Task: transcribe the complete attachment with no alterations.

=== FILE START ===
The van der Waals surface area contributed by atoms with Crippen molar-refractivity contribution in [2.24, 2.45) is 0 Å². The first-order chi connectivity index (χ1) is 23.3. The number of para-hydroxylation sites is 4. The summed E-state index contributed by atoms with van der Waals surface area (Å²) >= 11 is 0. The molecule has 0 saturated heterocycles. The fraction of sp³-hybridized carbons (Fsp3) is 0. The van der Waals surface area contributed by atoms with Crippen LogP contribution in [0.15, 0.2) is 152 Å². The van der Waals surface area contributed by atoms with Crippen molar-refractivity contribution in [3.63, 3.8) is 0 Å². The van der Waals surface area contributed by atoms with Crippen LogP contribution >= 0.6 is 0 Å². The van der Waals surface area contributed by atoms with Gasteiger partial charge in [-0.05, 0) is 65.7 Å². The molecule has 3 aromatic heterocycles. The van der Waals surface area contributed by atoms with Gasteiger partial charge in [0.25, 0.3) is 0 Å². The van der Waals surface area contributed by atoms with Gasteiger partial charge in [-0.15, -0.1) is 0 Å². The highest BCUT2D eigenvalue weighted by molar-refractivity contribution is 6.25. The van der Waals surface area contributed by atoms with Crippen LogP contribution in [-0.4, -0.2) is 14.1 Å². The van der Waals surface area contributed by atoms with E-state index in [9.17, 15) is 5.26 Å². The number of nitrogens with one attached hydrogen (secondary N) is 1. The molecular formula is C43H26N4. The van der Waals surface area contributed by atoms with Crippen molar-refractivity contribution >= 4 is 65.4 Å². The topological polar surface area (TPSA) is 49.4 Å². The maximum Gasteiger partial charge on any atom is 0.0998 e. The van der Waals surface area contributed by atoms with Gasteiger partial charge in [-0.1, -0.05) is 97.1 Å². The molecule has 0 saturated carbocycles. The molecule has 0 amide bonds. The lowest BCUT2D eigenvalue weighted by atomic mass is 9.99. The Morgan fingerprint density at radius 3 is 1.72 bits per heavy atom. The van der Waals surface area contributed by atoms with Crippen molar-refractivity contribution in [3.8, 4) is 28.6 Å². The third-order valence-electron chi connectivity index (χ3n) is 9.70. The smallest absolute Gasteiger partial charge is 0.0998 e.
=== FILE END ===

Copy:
The van der Waals surface area contributed by atoms with Crippen molar-refractivity contribution in [2.24, 2.45) is 0 Å². The first-order chi connectivity index (χ1) is 23.3. The number of para-hydroxylation sites is 4. The summed E-state index contributed by atoms with van der Waals surface area (Å²) >= 11 is 0. The molecule has 0 saturated heterocycles. The fraction of sp³-hybridized carbons (Fsp3) is 0. The van der Waals surface area contributed by atoms with Crippen LogP contribution in [0.15, 0.2) is 152 Å². The van der Waals surface area contributed by atoms with Crippen molar-refractivity contribution in [3.63, 3.8) is 0 Å². The van der Waals surface area contributed by atoms with Crippen LogP contribution >= 0.6 is 0 Å². The van der Waals surface area contributed by atoms with Gasteiger partial charge in [-0.05, 0) is 65.7 Å². The molecule has 3 aromatic heterocycles. The van der Waals surface area contributed by atoms with Gasteiger partial charge in [0.25, 0.3) is 0 Å². The van der Waals surface area contributed by atoms with Gasteiger partial charge in [-0.15, -0.1) is 0 Å². The highest BCUT2D eigenvalue weighted by molar-refractivity contribution is 6.25. The van der Waals surface area contributed by atoms with Crippen LogP contribution in [-0.4, -0.2) is 14.1 Å². The van der Waals surface area contributed by atoms with E-state index in [9.17, 15) is 5.26 Å². The number of nitrogens with one attached hydrogen (secondary N) is 1. The molecular formula is C43H26N4. The van der Waals surface area contributed by atoms with Crippen molar-refractivity contribution >= 4 is 65.4 Å². The topological polar surface area (TPSA) is 49.4 Å². The maximum Gasteiger partial charge on any atom is 0.0998 e. The van der Waals surface area contributed by atoms with Gasteiger partial charge in [-0.1, -0.05) is 97.1 Å². The molecule has 0 saturated carbocycles. The molecule has 0 amide bonds. The lowest BCUT2D eigenvalue weighted by atomic mass is 9.99. The Morgan fingerprint density at radius 3 is 1.72 bits per heavy atom. The van der Waals surface area contributed by atoms with Crippen molar-refractivity contribution in [3.8, 4) is 28.6 Å². The third-order valence-electron chi connectivity index (χ3n) is 9.70. The smallest absolute Gasteiger partial charge is 0.0998 e.